Kristin: In projects like this—initiatives that aim to create public spaces that are optimized to serve the local population—real, qualitative data is essential. Walkability, for instance. Many park users will access the facility on foot—and it doesn’t offer a clear picture to know that an access path is ¼ mile long if we don’t know that the path is in poor condition, prone to flooding, or crosses a major roadway. Can a mom walk with her kids? Can a person who requires special access use the path? GIS data—in the case of Casselberry, including photos of the assets described—lets us assess real conditions on the ground. Add GIS’ incorporation of data about the local population and the way people historically move through and around the spaces mapped, and a true picture of public-space needs and solutions begins to emerge.

Patrick: GIS is powerful—and, as I mentioned, it’s fast. During the Casselberry project, inventory photos were uploaded as assets were cataloged by staff in the field, building a database rich in information about quantity, condition, and location. The resulting layered GIS maps showing how all the parts fit together were available in near real time.

Kristin: We used the GIS maps to demonstrate our findings and help generate Casselberry’s Master Plan. We incorporated extensive public input received through a series of focus groups, open public meetings, a steering committee, meetings with staff and elected officials, and online surveys. GIS technology was a great tool for telling the story of the current condition of Casselberry’s parks and communicating our shared vision for future improvements. But just as important, GIS will be a great tool for the City of Casselberry on an ongoing basis now that the technology is in place for future community projects.

GIS map

Q: It’s clear that Casselberry benefited from GIS technology—do you think attendees at the FRPA conference benefited from your GIS presentation?

Patrick: Oh, I think so. Our objectives for the presentation were to describe the ways GIS can be used to communicate a range of statistics to the public and elected officials, show how the GIS data could be collected using everyday mobile devices, and demonstrate how the resulting interactive GIS maps told the story of how well a given park meets the community’s needs and expectations. We took a lot of good questions that demonstrated pretty clearly that the attendees were engaged and took some value from the discussion.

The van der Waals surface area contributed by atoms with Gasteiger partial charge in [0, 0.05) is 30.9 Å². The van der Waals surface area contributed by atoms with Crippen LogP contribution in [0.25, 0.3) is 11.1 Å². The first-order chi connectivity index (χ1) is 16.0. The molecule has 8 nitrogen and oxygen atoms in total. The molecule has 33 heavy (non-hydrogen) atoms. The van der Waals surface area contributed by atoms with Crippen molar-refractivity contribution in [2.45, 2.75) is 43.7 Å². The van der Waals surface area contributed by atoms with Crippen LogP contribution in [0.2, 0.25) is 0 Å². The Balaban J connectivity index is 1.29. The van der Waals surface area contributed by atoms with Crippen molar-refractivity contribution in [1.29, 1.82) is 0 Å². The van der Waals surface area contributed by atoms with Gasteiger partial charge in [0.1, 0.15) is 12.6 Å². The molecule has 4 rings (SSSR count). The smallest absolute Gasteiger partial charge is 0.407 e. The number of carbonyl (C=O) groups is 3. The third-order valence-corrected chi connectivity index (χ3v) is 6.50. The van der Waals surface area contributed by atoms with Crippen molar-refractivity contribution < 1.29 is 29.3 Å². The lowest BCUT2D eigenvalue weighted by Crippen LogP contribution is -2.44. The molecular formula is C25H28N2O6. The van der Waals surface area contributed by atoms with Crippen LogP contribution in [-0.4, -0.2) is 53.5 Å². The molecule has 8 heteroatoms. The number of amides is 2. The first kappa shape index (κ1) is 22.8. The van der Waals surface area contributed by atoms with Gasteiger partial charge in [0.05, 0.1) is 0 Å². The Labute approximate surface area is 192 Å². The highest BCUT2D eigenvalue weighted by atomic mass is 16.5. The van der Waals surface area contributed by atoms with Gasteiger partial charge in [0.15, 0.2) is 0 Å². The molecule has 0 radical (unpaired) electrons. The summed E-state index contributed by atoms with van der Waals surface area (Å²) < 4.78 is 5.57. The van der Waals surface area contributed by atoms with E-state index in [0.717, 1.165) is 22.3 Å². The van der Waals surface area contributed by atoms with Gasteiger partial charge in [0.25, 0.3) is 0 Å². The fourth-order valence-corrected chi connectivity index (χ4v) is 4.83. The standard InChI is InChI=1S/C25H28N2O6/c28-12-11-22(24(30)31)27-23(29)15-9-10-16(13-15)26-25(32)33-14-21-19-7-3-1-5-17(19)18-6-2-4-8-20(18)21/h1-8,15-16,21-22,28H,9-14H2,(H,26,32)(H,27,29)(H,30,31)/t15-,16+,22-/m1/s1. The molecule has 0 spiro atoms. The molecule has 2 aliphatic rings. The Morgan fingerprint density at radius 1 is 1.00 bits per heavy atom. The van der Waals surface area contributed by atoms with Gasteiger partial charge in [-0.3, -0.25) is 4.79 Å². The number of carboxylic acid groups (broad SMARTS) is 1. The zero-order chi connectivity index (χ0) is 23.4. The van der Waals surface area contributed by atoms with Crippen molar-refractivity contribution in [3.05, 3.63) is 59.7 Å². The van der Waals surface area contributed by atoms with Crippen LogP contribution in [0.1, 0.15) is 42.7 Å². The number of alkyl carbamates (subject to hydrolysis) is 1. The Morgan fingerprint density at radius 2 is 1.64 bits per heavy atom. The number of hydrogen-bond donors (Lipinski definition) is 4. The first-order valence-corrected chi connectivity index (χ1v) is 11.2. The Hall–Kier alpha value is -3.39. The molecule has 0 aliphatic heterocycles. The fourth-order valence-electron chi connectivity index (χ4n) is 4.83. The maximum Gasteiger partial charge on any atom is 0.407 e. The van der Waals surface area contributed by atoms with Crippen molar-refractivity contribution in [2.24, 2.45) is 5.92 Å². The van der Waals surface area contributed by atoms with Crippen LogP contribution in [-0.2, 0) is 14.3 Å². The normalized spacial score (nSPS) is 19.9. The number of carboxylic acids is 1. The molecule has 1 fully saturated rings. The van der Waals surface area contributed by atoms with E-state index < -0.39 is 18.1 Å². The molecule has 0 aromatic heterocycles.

Kristin: And we actually got a thank-you note from someone …

Patrick: Yes – we got a handwritten thank-you note, mailed to the office old-school style. It says, “Thank you so much for helping me to learn a bit more about what GIS can do for [my community] at the FRPA conference. I went out of my realm taking that session—and I’m so glad I did.”

Kristin: That was really nice to hear. And I think it is proof positive that many communities might not yet realize why GIS technology is important to integrate into their processes.

Please feel free to write Patrick or Kristin and find out how GAI can implement GIS technology to help with your parks planning or other community design project.

GAI Senior Planning Manager Kristin Caborn, CPRE, FCP has 17 years of extensive parks and recreation management and planning experience. Contact Kristin for more information on how GAI can help with your community’s park-planning project.

GAI Senior Project Planner Patrick Panza, AICP has more than 10 years of experience specializing in planning, design, and policy analysis. Contact Patrick for answers to your questions about GIS technology or to learn more about GAI’s planning services.


Read more about GIS technology at GAI:

Mike and Mike Talk CAD and GIS for Computer Science Week